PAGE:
There are some statements that corporate leaders never expect to hear from their employees, particularly from those entrusted with managing their company's legal and compliance risks.
"I should have refused to draft the contract that we used for paying bribes." – Former Keppel Offshore & Marine Ltd. In-House Counsel Jeffery Chow
"I was making these bribe payments," "I knew better than to get involved in such illegal conduct," and "I lost my moral compass." – Former PetroTiger Ltd. General Counsel Gregory Weisman
These are two jarring examples, pulled from court hearing transcripts of two recent Foreign Corrupt Practices Act (FCPA) enforcement actions. The prosecutions of veteran lawyers at two different multinational corporations – Keppel Offshore & Marine Ltd. and PetroTiger Ltd. – offer a sobering truth: those responsible for protecting their companies from corruption-related risks can be held criminally accountable for their lapses in judgment. In both cases, federal authorities targeted in-house counsel for their participation in bribery schemes, securing both guilty pleas and cooperation agreements.
Recently unsealed court documents shed light on the moments when these attorneys lost their moral compasses. In the paragraphs that follow, we examine the conduct that led to their prosecutions and identify potential pitfalls for both legal and compliance professionals, especially those responsible for managing bribery risks.
Keppel enforcement action and the fall of a veteran in-house counsel
On December 22, 2017, Singapore-based Keppel Offshore & Marine Ltd. (Keppel Singapore) and its wholly-owned US subsidiary, Keppel Offshore & Marine USA Inc. (Keppel USA), agreed to pay more than $422 million to American, Brazilian, and Singaporean authorities to resolve charges stemming from a decade-long scheme to pay millions of dollars in bribes to government officials in Brazil. The resolution was the second-largest anti-corruption enforcement penalty in 2017 and the DOJ's first coordinated anti-bribery action with its Singaporean counterpart. Keppel USA pleaded guilty to one count of conspiracy to violate the anti-bribery provisions of the FCPA while Keppel Singapore entered into a deferred prosecution agreement with a similar charge. The DOJ accused Keppel Singapore of conspiring to violate the FCPA by "paying approximately $55 million in bribes [between 2001 and 2014] to officials at the Brazilian state-owned oil company Petrobras and to the then-governing political party in Brazil" through a consultant "in order to win 13 contracts with Petrobras and another Brazilian entity."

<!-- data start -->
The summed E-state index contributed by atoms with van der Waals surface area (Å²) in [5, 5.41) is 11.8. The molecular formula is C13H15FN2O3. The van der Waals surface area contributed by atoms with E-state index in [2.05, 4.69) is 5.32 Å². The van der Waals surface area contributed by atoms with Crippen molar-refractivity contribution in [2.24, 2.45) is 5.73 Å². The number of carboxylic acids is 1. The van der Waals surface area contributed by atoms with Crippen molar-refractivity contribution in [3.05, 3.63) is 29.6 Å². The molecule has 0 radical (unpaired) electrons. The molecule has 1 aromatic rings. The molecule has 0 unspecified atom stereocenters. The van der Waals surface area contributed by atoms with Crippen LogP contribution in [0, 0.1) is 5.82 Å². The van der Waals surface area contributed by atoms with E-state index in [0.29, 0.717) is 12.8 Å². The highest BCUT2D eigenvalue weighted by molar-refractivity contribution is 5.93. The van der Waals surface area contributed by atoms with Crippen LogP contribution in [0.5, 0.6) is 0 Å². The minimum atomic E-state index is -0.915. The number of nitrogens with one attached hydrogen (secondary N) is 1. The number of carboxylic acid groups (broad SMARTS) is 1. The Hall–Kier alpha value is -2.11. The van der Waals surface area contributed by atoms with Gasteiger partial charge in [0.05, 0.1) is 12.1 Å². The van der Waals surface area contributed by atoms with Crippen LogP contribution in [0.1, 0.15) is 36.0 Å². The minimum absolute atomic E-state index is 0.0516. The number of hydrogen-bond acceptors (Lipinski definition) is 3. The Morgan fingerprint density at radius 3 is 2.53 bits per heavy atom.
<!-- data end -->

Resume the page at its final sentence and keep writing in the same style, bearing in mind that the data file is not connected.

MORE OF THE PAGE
The same day, a federal judge issued an unsealing order revealing the identity of a "John Doe" cooperator in the Keppel enforcement action: former senior in-house counsel Jeffery Chow. According to court records, Chow spent over 25 years working for Keppel, including stints as "Administrative Manager, General Manager and Director," and was responsible for drafting and preparing contracts for the company's agents, including at least one contract that was used to pay bribes to government officials. In its Information, which was filed under seal on August 29, 2017, the DOJ alleged that Chow, among others, "created and executed false agreements on behalf of [Keppel] with consulting companies controlled in whole or in part by [Keppel's agent]" which "falsely represented that payments were being made to [Keppel's agent] for his assistance and support in discussions and negotiations with prospective customers when, in fact, portions of these payments were being paid as bribes." The DOJ further alleged that some of the contracts "falsely represented that [the agent] was abiding by anti-bribery laws and was not making improper payments," and accused Chow of "knowing that a portion of those payments would be used to pay bribes to officials at Petrobras and to the Political Party." Chow allegedly engaged in the following "overt acts" in furtherance of a conspiracy to violate the FCPA: executing questionable consulting agreements, coordinating the execution of such agreements, and corresponding with an executive about the structure of commission payments to an agent accused of bribing foreign officials.